The setup() function begins by initializing the serial bus for use with the Serial Monitor if the DEBUG flag is set to 1. The SLP pin of the motor driver board is pulled low by default which disables the motor driver itself. If you connected this pin to the Arduino, versus directly tying it high, then line 27 pulls the pin high to enable the driver for use.

Since we will be covering multiple examples of functionality, I separated them into their own distinct functions. Therefore, the basicOperations() function, this first example, is the only function I am currently calling within the loop() function. This example function covers the basic operations of controlling a motor with the Motor class.

We first look at the basic operations (methods) of the Motor class using default values. Beginning on line 36, motor A is driven forward at full throttle with the drive() method. We then print the status of the motor to the Serial Monitor and wait for a period of time. The delay time is determined by OP_DURATION (line 4), initially set to 5 seconds, which can be adjusted higher or lower to give you enough time to inspect the motor attributes in the Serial Monitor and see how the motor reacts to the command just given. We then proceed to stop the motor, using the default value of Coast in this case.

The next section, beginning in line 43, covers the same drive() and stop() methods, but this time specifying the parameters. The motor is driven at different speeds and is stopped using both the Coast and Brake commands.

Setting specific motor attributes (i.e. name, command, and speed) are covered in the next section beginning on line 57.

The last section, really just a comment, informs the user that the printMotorStatus() function can be viewed to show you how to retrieve the values of the various motor attributes. The command_states array is used within the printMotorStatus() function to print the human readable forms of the commands. Otherwise, you would just see the integer values as defined by the MotorCommand enumeration within the Motor class header file.

If there is something that needs further explanation, please let me know in the comment section and I will try to answer your question.

Save your program when you are done editing.

Testing The Design

Now that our circuit is built and our software is written, it is time to run and test our program.

Open the Serial Monitor window (Main Menu > Tools > Serial Monitor) so that we can see the program’s output. Upload (Main Menu > Sketch > Upload) the sketch to the board and you should see the motor start running through the basic operations while displaying the status of each operation within the Serial Monitor.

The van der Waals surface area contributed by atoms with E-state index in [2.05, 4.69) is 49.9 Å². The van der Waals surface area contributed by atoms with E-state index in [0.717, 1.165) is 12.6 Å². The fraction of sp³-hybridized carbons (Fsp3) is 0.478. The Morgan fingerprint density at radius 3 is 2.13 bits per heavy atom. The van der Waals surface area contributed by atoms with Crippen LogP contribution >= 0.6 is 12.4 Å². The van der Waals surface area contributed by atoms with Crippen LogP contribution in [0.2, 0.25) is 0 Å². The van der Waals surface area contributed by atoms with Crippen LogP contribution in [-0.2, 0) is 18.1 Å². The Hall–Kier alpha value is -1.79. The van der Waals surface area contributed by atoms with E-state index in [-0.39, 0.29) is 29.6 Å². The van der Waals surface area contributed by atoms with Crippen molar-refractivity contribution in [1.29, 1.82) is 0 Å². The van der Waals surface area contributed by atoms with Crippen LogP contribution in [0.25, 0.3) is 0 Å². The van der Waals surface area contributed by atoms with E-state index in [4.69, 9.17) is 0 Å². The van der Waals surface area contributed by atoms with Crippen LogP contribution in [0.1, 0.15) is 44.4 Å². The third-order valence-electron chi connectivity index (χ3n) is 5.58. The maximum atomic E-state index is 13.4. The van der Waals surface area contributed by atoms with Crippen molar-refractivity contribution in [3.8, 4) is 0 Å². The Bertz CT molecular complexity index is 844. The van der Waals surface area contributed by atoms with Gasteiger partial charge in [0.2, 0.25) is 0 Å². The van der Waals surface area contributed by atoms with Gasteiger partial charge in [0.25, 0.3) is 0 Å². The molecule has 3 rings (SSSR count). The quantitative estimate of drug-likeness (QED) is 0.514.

Notice how the name of the motor changes from “Unknown” to “A” partway through the operations. Also, watch how the motor responds to the various changes in direction, speed, and stopping commands.

We have covered all of the basic operations for controlling a motor with the Motor class and an attached motor driver board. You are now armed with the information you need to use them for your own ideas and projects. But I thought it would be nice to cover some additional functionality and offer you some more examples of how you could control the motor. Please continue reading if you are interested.

Adding Fault Checking

The DRV8833 motor driver chip used in the motor driver board provides a pin, named FLT, that is driven low when the chip detects a fault, e.g. thermal shutdown or overcurrent situations. When this happens, the chip shuts down the offending H-bridge but leaves the other one operational. Once the fault has cleared, the pin is driven high again. We can watch this pin to let us know if faults are occurring during our motor control operations.

Add the DRV8833 fault pin to the list of pin constants located towards the top of the Motors.ino sketch file.

const uint8_t DRV8833_FLT = 3;    // FLT (fault) pin of the DRV8833 board

Then add the following two lines just after the pin constants but before the motorA and motorB instance declarations.

volatile bool motorDriverFaultDetected = false;  // fault detected status
volatile bool motorDriverFaultCleared = false;   // fault cleared status

We will use an interrupt service routine (ISR) to check for changes in the FLT pin. This routine will set the motorDriverFaultDetected and motorDriverFaultCleared flags as those changes occur. The volatile keyword is used in the declarations to notify the compiler that the variables can be changed at any time by the ISR.